Your bathrobe tie dropped into the toilet, the computer is taking forEVer, the telephone is ringing again, and you still don’t know what you’re making for dinner tonight. . . . and it’s only the beginning of Lent! Read Christopher deVinck’s story below to remind you of a very, very important principle:
One spring afternoon my five-year-old son, David, and I were planting raspberry bushes along the side of the garage. He liked to bring the hose and spray the freshly covered roots and drooping leaves.
A neighbor joined us for a few moments and there we stood, my son David, the neighbor and I. We probably discussed how much water a raspberry plant could possibly endure when David placed the hose down and pointed to the ground. “Look, Daddy!”
If a wasp enters the house, I show my three children, David, Karen and Michael, how I catch the insect with a glass and a piece of thick paper. I wait for the wasp to stop its frantic thumping and buzzing against the windowpane, then I place the open drinking glass over the creature and trap it. Then, without pinching the wasp, I slowly slide the thick paper under the glass, and there I have it.
I invite the children to take a close look. They like to see the wasp’s think wings; then all four of us leave the house through the front door for the release.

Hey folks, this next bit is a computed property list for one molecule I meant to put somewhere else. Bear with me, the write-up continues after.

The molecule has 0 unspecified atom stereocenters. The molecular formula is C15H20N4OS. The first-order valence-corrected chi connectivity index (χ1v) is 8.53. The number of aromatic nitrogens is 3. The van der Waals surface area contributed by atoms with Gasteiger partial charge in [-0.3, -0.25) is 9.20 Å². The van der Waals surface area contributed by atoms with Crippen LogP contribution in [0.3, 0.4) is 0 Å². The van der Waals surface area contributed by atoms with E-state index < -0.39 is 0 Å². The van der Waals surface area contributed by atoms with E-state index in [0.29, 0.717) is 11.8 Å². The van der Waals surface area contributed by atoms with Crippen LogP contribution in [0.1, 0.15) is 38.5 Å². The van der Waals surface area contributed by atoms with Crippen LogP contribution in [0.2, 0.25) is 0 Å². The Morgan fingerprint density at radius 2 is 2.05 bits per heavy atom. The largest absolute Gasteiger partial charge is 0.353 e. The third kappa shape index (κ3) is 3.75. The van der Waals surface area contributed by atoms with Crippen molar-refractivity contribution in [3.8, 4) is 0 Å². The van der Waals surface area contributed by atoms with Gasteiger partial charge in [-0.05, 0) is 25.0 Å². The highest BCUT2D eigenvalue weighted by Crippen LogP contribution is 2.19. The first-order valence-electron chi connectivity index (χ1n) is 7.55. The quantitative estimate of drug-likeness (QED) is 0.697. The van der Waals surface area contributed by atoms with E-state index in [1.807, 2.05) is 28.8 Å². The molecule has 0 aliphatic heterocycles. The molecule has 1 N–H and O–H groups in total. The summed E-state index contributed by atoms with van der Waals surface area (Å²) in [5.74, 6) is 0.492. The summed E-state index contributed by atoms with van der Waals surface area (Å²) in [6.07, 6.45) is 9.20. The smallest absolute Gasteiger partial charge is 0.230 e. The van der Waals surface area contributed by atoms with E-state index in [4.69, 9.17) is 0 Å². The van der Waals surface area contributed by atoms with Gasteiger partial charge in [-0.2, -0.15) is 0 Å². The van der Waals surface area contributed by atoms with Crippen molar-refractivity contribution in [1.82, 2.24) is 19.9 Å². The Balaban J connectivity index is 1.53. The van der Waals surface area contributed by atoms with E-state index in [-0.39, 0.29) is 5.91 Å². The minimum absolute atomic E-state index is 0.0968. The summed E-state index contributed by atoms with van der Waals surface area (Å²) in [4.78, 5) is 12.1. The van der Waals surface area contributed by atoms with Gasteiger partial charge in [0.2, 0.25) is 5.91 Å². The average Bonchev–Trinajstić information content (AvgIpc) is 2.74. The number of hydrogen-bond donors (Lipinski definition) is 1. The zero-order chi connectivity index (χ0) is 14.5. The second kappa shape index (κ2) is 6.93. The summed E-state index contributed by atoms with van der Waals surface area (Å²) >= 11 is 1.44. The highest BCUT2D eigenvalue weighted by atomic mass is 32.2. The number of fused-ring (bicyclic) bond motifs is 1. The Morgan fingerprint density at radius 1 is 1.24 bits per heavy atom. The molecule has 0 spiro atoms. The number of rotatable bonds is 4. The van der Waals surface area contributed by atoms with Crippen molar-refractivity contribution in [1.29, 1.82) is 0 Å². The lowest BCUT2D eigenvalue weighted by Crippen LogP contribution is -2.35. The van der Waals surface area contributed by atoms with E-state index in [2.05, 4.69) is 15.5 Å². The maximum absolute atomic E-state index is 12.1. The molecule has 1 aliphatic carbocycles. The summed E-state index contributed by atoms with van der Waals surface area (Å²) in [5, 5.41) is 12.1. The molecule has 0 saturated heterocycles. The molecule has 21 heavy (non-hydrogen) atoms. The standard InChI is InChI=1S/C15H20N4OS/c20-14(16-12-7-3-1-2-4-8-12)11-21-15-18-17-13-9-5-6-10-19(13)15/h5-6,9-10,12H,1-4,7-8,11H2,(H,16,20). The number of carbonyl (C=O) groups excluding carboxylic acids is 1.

The children, standing back a little, like to watch as I remove the paper from the top of the glass. They like to watch the rescued wasp slowly walk to the rim of the glass, extend its wings, and fly off into the garden. We all clap, David, Karen, Michael and I.
When David was two he climbed the top of the small blue slide one afternoon in our backyard, and just before he zoomed down, he saw a few ants crawling around on the smooth metal. “Daddy! Ants!”
We stopped and crouched down to see if we could count how many legs ants have (six); then I gently brushed the ants off the slide and David shot down with glee.
I choose to watch the wasp and count the legs of an ant.
“Look, Daddy! What’s that?” I stopped talking with my neighbor and looked down.
“A beetle,” I said.
David was impressed and pleased with the discovery of this fancy, colorful creature.
My neighbor lifted his foot and stepped on the insect giving his shoe an extra twist in the dirt.
“That ought to do it,” he laughed.
David looked up at me, waiting for an explanation, a reason. I did not wish to embarrass my neighbor, but then David turned, picked up the hose and continued spraying the raspberries.
That night, just before I turned off the lights in his bedroom, David whispered, “I liked that beetle, Daddy.”
“I did too,” I whispered back.
We have the power to choose.
Next time the computer freezes, your bathrobe tie falls in the toilet, and the phone rings again, remember you have the power to choose how to respond. And maybe, just maybe, you could also choose to clap. Let’s pray for each other this Lent.
P.S. If you’ve never read Chris deVinck’s The Power of the Powerless, from which this excerpt was drawn, do so. You won’t regret it.